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On the Nature of Human Romantic Interaction Hardcover – Apr 29 2003


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Product Details

  • Hardcover: 224 pages
  • Publisher: The Dial Press (April 29 2003)
  • Language: English
  • ISBN-10: 0385335938
  • ISBN-13: 978-0385335935
  • Product Dimensions: 21.9 x 14.7 x 2.2 cm
  • Shipping Weight: 340 g
  • Average Customer Review: 4.7 out of 5 stars  See all reviews (11 customer reviews)
  • Amazon Bestsellers Rank: #1,441,422 in Books (See Top 100 in Books)


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Customer Reviews

4.7 out of 5 stars
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By A Customer on April 3 2004
Format: Hardcover
A disappointing collection of paint-by-numbers short stories. The collection is about half contemporary academia grad-student romances and half odd-ball Victorian historical romance; neither half is sufficiently well done to represent an advance in either (admittedly tired) genre. Iagnemma has a few good plots, but they are stretched too thinly over too many pages. The language lacks precision and his sentences meander; Iagnemma needs a sharper-eyed editor.
These are the kind of stories where a character reads something profound about his life in an e-mail and the narrative is concerned enough to let us know he "clicks 'delete'." The self-consciously clever use of equations in the first story is, finally, just for show, and the story itself works fine without it. Much of rest reads like an MfA thesis by someone with heart, but not enough to say.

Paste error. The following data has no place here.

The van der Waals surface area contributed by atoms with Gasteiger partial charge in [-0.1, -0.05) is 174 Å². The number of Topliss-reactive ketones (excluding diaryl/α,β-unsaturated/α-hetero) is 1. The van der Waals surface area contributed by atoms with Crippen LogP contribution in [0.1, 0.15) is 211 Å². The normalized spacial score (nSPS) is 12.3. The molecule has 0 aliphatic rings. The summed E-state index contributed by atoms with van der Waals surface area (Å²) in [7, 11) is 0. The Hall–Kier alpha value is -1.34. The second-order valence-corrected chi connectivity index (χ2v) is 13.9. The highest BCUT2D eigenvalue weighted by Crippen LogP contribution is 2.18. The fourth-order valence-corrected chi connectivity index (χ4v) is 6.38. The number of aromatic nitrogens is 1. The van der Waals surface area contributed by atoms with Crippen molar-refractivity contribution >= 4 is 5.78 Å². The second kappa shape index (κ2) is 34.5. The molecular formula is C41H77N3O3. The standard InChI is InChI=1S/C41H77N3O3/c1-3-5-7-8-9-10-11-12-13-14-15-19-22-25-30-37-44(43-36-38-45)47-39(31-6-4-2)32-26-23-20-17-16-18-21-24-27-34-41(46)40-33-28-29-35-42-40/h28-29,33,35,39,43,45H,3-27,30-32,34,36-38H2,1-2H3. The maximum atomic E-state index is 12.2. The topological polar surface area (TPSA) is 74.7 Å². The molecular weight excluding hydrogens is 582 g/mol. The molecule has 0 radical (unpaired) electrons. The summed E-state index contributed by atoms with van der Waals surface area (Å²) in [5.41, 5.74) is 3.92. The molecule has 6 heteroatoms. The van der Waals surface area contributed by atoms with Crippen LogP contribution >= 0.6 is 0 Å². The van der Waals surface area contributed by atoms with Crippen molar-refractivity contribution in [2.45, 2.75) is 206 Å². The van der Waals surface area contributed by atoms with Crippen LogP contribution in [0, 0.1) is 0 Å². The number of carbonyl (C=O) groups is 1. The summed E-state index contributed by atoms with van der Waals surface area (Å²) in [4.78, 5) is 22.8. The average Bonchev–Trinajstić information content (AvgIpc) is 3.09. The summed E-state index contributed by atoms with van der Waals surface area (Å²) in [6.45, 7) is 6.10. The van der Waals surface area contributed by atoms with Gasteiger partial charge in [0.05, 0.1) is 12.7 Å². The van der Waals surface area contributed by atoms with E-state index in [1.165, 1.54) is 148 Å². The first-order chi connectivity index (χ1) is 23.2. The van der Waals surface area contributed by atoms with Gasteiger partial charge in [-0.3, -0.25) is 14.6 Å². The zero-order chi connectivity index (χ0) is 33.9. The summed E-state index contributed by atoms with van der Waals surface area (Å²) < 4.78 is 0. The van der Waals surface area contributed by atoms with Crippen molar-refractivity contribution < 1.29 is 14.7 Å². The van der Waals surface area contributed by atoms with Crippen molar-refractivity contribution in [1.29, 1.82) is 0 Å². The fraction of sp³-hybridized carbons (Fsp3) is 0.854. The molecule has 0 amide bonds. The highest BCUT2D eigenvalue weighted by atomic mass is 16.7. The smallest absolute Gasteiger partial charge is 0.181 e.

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Format: Hardcover
In this short story collection, we're witnesses to the clumsy dance between scientific mind and the human heart. Karl Iagnemma's distinctive characters - a failed engineer, a phrenologist, a mathematician, an amateur geometrician, a forester, a doctor, and others - all muddle through the familiar scientific terrain of conferences, scientific journals, equations and experiments, which serve as a perfect counterpoint to the messy relationships and longings in each of their lives.
Iangemma is perfectly qualified for writing stories using these themes; he works as a robotics researcher at MIT by day, and writes short-stories after-hours. His writing talents have been praised and published in prestigious literary journals. Nevertheless, his writing shows that he is clearly part techie. For an engineer like myself, it's refreshing to read someone who knows the science/technological mindset from the inside, and weaves touches of that sensibility into fine set of well-told stories.
However, make no mistake - this isn't science fiction - it's fiction about scientists. For example, in the title story (my personal favorite) the narrator, a "failed engineer," describes the Venn diagrams and coupled sets of differential equations he's created in attempts to describe his love for his girlfriend. Another favorite story of mine, "Children of Hunger" hasn't been mentioned often in reviews here; in it, a medical researcher in a stale marriage asks his lonely wife to make a key sacrifice to further his research, leading to an ending with a clever twist.